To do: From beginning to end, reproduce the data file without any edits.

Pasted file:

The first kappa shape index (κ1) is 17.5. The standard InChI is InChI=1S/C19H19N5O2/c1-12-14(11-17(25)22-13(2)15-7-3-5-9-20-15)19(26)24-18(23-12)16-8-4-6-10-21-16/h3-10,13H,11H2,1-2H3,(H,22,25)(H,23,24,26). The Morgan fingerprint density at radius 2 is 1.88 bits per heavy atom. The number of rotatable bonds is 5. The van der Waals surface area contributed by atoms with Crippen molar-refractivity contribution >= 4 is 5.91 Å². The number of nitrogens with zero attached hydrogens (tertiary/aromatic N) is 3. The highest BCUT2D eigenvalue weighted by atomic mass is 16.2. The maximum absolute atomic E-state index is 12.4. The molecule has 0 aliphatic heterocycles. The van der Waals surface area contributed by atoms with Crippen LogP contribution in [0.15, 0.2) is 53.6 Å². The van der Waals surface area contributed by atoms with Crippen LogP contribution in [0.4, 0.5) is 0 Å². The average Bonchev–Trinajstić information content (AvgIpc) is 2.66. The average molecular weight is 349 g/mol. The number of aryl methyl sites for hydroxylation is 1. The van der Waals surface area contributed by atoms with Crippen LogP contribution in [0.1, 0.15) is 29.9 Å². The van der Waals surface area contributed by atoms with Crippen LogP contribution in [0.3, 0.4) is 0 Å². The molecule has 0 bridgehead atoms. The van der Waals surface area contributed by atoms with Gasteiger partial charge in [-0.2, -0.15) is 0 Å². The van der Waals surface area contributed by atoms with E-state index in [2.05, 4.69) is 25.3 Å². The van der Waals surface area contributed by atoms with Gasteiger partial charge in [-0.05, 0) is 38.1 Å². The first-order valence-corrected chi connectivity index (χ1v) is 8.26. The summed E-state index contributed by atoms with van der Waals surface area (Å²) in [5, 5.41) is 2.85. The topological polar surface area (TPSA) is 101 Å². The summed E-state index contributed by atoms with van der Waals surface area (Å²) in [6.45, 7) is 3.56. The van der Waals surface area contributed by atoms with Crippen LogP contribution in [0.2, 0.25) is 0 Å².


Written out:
The first kappa shape index (κ1) is 17.5. The standard InChI is InChI=1S/C19H19N5O2/c1-12-14(11-17(25)22-13(2)15-7-3-5-9-20-15)19(26)24-18(23-12)16-8-4-6-10-21-16/h3-10,13H,11H2,1-2H3,(H,22,25)(H,23,24,26). The Morgan fingerprint density at radius 2 is 1.88 bits per heavy atom. The number of rotatable bonds is 5. The van der Waals surface area contributed by atoms with Crippen molar-refractivity contribution >= 4 is 5.91 Å². The number of nitrogens with zero attached hydrogens (tertiary/aromatic N) is 3. The highest BCUT2D eigenvalue weighted by atomic mass is 16.2. The maximum absolute atomic E-state index is 12.4. The molecule has 0 aliphatic heterocycles. The van der Waals surface area contributed by atoms with Crippen LogP contribution in [0.15, 0.2) is 53.6 Å². The van der Waals surface area contributed by atoms with Crippen LogP contribution in [0.4, 0.5) is 0 Å². The average Bonchev–Trinajstić information content (AvgIpc) is 2.66. The average molecular weight is 349 g/mol. The number of aryl methyl sites for hydroxylation is 1. The van der Waals surface area contributed by atoms with Crippen LogP contribution in [0.1, 0.15) is 29.9 Å². The van der Waals surface area contributed by atoms with Crippen LogP contribution in [0.3, 0.4) is 0 Å². The molecule has 0 bridgehead atoms. The van der Waals surface area contributed by atoms with Gasteiger partial charge in [-0.2, -0.15) is 0 Å². The van der Waals surface area contributed by atoms with E-state index in [2.05, 4.69) is 25.3 Å². The van der Waals surface area contributed by atoms with Gasteiger partial charge in [-0.05, 0) is 38.1 Å². The first-order valence-corrected chi connectivity index (χ1v) is 8.26. The summed E-state index contributed by atoms with van der Waals surface area (Å²) in [5, 5.41) is 2.85. The topological polar surface area (TPSA) is 101 Å². The summed E-state index contributed by atoms with van der Waals surface area (Å²) in [6.45, 7) is 3.56. The van der Waals surface area contributed by atoms with Crippen LogP contribution in [0.2, 0.25) is 0 Å².